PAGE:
I'm taking a break in my usual lineup of kits I built as a kid, to show you one I wished I had as a kid. The Nichimo 1/20th scale Hughes 500 helicopter was one of those untouchable model kits displayed behind the counter at Peterson Hobbies. I knew I could never afford it, and that it would probably be too complex for me to build. Thirty-five years later however, the opportunity finally came to procure one of these highly collectible action model kits.
These appear rather frequently on EBay, but for outrageous starting bid prices. In the case of this one shown here, patience payed off when I spotted it complete, but in a tattered box. The seller claimed all the pieces were included, so I took a chance and bid on it. To my surprise I won it for a much lower price than these usually sell for. The box was indeed in bad shape, but I wasn't getting this kit for the box!
This is an awesome model; extremely fun and challenging to build, especially if one chooses the motorized version because there are lots of gear boxes and wires to assemble. There's even a working miniature light bulb for the landing light! The interior is stunningly detailed, with everything from pilot's headsets, magazine pockets in the forward bulkhead, fire extinguisher, first aid kit, vinyl strapping material for the seat belts, and wire tubing for the turbine engine. If you choose to go with the display only version, you can mount the assembled engine into the fuselage and view it through an opening access cover. But the neat thing about going motorized is you can still build the highly detailed engine and display it externally on its transport dolly.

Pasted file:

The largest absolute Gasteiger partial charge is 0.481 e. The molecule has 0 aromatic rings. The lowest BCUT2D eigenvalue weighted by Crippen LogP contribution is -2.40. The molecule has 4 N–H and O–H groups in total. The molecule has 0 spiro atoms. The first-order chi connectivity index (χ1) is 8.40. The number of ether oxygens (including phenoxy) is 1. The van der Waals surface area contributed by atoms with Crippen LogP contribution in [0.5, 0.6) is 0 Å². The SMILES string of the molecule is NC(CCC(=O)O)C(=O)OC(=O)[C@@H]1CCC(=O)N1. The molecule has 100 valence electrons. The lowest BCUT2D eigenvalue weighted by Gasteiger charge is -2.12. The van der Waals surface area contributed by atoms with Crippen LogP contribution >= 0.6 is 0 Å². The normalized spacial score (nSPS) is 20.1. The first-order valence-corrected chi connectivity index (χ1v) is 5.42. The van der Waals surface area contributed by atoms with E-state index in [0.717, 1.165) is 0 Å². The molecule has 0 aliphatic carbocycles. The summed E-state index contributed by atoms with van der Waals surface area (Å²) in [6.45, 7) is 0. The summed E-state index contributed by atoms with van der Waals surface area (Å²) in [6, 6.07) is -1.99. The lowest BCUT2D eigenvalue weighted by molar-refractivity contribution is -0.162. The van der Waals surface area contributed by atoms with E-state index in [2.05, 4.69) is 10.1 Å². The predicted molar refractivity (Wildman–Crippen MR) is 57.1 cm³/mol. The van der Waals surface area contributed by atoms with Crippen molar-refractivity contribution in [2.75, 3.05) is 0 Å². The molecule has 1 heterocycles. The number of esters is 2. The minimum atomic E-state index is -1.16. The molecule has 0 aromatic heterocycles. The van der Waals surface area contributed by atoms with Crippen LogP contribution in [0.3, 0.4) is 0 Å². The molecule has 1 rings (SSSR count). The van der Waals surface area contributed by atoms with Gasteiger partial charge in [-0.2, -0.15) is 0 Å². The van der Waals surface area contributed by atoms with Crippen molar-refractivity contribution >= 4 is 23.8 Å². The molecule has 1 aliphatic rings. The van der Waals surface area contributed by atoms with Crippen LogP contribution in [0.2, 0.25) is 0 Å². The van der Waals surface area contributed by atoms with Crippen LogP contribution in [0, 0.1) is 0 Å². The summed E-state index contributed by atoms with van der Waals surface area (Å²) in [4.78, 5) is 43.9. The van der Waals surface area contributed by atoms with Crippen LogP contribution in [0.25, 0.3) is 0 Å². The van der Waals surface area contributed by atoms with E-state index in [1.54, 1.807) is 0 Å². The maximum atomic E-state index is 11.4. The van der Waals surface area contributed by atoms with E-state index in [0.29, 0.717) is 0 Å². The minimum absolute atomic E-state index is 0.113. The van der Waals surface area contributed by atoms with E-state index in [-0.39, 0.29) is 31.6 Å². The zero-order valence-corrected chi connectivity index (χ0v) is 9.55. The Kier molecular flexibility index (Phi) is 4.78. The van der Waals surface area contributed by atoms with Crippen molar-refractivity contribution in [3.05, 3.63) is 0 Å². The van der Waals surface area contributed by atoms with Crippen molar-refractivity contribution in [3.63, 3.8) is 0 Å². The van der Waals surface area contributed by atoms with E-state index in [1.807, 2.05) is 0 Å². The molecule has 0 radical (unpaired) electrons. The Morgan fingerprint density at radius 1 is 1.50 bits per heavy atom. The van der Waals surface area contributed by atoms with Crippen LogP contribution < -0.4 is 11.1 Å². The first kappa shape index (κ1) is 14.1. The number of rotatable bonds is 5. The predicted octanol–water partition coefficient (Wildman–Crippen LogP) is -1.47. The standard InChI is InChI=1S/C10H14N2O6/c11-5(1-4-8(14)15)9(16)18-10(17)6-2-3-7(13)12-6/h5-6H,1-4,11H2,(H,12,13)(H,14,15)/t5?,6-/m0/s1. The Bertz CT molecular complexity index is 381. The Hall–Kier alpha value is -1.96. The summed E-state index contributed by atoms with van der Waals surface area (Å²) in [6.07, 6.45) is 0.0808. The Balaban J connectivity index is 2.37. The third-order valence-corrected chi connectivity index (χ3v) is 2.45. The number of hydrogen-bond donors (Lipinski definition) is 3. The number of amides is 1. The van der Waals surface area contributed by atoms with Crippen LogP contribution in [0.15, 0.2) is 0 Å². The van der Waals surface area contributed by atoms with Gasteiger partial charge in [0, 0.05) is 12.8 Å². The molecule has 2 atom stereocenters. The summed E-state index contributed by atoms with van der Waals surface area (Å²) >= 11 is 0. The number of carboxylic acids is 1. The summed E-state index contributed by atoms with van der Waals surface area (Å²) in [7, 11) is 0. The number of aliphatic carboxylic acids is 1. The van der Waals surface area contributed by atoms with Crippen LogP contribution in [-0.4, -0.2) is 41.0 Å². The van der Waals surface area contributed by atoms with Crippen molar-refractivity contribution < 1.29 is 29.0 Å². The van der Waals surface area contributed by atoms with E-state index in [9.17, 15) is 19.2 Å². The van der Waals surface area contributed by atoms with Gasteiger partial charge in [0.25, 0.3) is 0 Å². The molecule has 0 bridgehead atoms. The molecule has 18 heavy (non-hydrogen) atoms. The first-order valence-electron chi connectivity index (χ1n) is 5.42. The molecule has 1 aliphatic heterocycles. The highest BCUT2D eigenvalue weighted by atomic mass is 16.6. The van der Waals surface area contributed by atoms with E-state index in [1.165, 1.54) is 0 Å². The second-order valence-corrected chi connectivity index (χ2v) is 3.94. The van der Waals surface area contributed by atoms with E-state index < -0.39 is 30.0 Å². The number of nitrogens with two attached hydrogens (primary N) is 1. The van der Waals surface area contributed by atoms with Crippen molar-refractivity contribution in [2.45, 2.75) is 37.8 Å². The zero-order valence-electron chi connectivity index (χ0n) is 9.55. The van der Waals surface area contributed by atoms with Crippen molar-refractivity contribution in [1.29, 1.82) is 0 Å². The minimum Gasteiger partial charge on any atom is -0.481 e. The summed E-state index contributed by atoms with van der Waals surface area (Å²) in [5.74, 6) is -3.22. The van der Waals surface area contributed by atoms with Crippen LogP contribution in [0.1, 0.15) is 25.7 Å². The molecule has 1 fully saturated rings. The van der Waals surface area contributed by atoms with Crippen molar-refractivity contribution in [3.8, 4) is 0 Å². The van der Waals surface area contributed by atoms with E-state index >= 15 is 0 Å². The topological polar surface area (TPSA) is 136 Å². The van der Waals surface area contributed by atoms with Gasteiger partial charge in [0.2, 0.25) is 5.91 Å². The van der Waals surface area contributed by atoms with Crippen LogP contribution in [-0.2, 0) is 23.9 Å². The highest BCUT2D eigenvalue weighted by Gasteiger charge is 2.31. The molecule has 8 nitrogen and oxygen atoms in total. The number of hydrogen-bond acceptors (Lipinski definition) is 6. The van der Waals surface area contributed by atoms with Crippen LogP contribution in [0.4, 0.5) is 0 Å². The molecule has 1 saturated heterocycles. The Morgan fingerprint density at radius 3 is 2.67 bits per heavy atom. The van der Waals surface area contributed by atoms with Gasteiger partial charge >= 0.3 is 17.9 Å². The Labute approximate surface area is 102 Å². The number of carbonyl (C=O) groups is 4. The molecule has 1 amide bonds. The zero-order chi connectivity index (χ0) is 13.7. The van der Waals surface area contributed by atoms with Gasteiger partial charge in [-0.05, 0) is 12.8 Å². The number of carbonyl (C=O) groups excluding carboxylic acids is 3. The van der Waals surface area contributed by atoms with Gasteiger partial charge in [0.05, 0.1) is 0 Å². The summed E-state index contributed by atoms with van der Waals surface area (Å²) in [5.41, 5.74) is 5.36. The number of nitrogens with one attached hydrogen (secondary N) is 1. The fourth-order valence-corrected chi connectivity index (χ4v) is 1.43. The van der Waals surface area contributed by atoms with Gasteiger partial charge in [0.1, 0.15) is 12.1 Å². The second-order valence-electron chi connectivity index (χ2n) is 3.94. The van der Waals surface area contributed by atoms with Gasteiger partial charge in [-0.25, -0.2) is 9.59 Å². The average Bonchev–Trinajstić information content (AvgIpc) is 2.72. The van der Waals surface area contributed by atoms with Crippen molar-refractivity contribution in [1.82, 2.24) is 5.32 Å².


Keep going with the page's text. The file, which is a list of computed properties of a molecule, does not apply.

There's a lot of anticipation of the finished working product when assembling this model. There are many steps to completing the motorized workings, and no opportunity to test the thing out until you finally mount the chopper to the control platform. Then, and only then, with a push of a button, the kit comes alive with rotating blades. It's really quite amazing to see the thing work after all the labor involved.
There is a full color painting guide showing five versions, but the decal sheet only includes full body panel markings for one version - the American one. I chose to do the Japanese Kawasaki version, but that meant painting the decorative panels on the fuselage, tail boom, and fins. What a pain that was! I used Tamiya gloss blue, but there was a lot of bleeding through the masking tape that had to be painstakingly corrected afterwards. The original decals were barely usable, not wanting to come off the backing sheet. I had to coat them with clear gloss when they dried to ensure adhesion.
This is a really fun model to have on my office shelf, and goes to show one is never too old to have something dreamed of since childhood.